Everyone and their mother seems to have advice about college…
...but well-meaning uncles and even teachers sometimes forget how much work it is to apply to college. People talk about how exciting it is and how you’ll be taking the next step towards your future, but they don’t always mention that the process is stressful, too. Not only do you have to research the colleges you want to apply to, study for the SATs, write a personal statement essay and a bunch of supplements, fill out financial aid forms, ask teachers for letters of recommendation, and do some interviews, but you’re somehow also supposed to keep your grades up, study for AP tests, and continue with your extracurricular activities. I’m not going to lie: it’s a lot.
I’m here to tell you: all of that juggling, time management, and careful coordination will absolutely be worth it. This process does take time, but rather than thinking of it as a chore, frame it as an investment. The more you can thoughtfully research different colleges and plan out an application timeline for yourself, the more you’ll be able to catch glimpses of future versions of yourself—a version doing lab research, or writing a novel as a senior thesis, or balancing nature time with class time at a rural college. And you’ll give yourself enough time to turn those possible futures into reality. It’s work, but don’t forget that it’s exciting work!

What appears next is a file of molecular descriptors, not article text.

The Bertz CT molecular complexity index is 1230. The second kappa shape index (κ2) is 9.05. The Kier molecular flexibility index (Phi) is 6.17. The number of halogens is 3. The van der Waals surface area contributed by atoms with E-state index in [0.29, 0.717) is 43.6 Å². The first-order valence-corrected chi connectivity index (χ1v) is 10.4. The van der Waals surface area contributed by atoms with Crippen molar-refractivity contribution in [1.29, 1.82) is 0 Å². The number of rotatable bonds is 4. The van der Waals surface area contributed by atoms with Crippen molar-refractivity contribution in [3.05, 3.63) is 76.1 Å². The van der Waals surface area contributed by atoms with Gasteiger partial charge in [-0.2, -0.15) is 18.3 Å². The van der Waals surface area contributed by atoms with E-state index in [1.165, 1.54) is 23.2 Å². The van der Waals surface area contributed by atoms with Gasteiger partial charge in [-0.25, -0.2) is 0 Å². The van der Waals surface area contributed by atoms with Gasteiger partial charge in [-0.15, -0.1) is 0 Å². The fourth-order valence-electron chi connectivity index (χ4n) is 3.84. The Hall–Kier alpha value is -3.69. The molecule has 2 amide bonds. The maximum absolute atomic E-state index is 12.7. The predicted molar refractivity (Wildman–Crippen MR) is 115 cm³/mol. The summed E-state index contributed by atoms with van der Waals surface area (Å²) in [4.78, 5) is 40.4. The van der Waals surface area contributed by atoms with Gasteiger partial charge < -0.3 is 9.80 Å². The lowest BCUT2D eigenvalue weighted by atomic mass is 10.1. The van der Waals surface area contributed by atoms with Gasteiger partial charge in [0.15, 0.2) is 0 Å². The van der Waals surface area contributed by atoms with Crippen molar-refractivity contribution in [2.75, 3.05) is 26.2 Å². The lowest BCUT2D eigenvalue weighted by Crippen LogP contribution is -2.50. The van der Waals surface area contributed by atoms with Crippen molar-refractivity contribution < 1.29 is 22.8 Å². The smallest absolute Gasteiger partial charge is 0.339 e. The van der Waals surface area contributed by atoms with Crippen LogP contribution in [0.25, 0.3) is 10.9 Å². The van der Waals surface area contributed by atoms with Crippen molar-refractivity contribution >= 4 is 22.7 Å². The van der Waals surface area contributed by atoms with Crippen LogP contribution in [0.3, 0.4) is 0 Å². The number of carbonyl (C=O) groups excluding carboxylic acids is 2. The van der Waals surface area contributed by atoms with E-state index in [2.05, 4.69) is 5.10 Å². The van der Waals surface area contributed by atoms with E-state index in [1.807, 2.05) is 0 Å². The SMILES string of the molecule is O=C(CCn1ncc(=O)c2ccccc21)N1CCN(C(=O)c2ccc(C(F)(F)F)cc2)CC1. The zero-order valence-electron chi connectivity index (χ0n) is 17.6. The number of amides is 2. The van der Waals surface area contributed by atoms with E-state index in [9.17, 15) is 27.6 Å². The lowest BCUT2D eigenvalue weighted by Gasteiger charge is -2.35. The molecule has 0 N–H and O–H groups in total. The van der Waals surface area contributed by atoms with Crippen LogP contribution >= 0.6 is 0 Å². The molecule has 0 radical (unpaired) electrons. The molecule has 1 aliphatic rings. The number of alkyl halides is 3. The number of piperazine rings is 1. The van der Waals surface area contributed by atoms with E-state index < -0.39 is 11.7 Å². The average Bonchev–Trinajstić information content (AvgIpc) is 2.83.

In this post, we’ll go over some tips for researching colleges, building your college list, and strategizing about how to build your application action plan. In future posts in this series, we’ll take a deep dive into the components of the college application, and cover more about how to write and edit the personal statement and supplements.
The right tools for the search
There’s a ton of information out there about colleges: individual websites for each school, forums, and more rankings and “top 10” lists than you can shake a stick at. But when you start looking at colleges, probably as a sophomore or junior in high school, where do you even begin to search? Here are some useful places to start:
- The College Board’s BigFuture tool allows you to search colleges by different criteria, including test scores, location, and diversity. You can also create an account to save colleges to keep researching later.
- Cappex also allows you to search based on different criteria, and in addition has a “fit meter” that predicts how good of a fit a college will be for you based on your preferences. You shouldn’t let that percentage completely guide your decisions, but it can still provide a good overview.
So now you’re actually searching through colleges, and starting to get excited about what you’re seeing. What kinds of details should you actually be looking for? Here are some criteria to keep in mind:
- Size: Do you strongly feel you’d do best in a small community, with 2,000 undergraduates or less? Or would you feel more at home in a sea of students at a research university with 60,000 students or more? (By the way: in the United States, a college refers to an institute that confers a bachelor’s degree, whereas a university could contain a college as well as graduate schools. For example, Harvard University exists as an institution that contains Harvard College, Harvard Medical School, Harvard Divinity School, and so on.)
- Geography/Setting: Do you want to go to college right in the city? Or miles away from the nearest town? Somewhere in between? Are you looking to stay close to home, or move to a different state?
- Public/Private: Public universities have lower tuition for students that apply from the same state than for out-of-state students and are funded by state and federal government, whereas private colleges are funded by endowments and private donors, and have one tuition that tends to be on the higher side.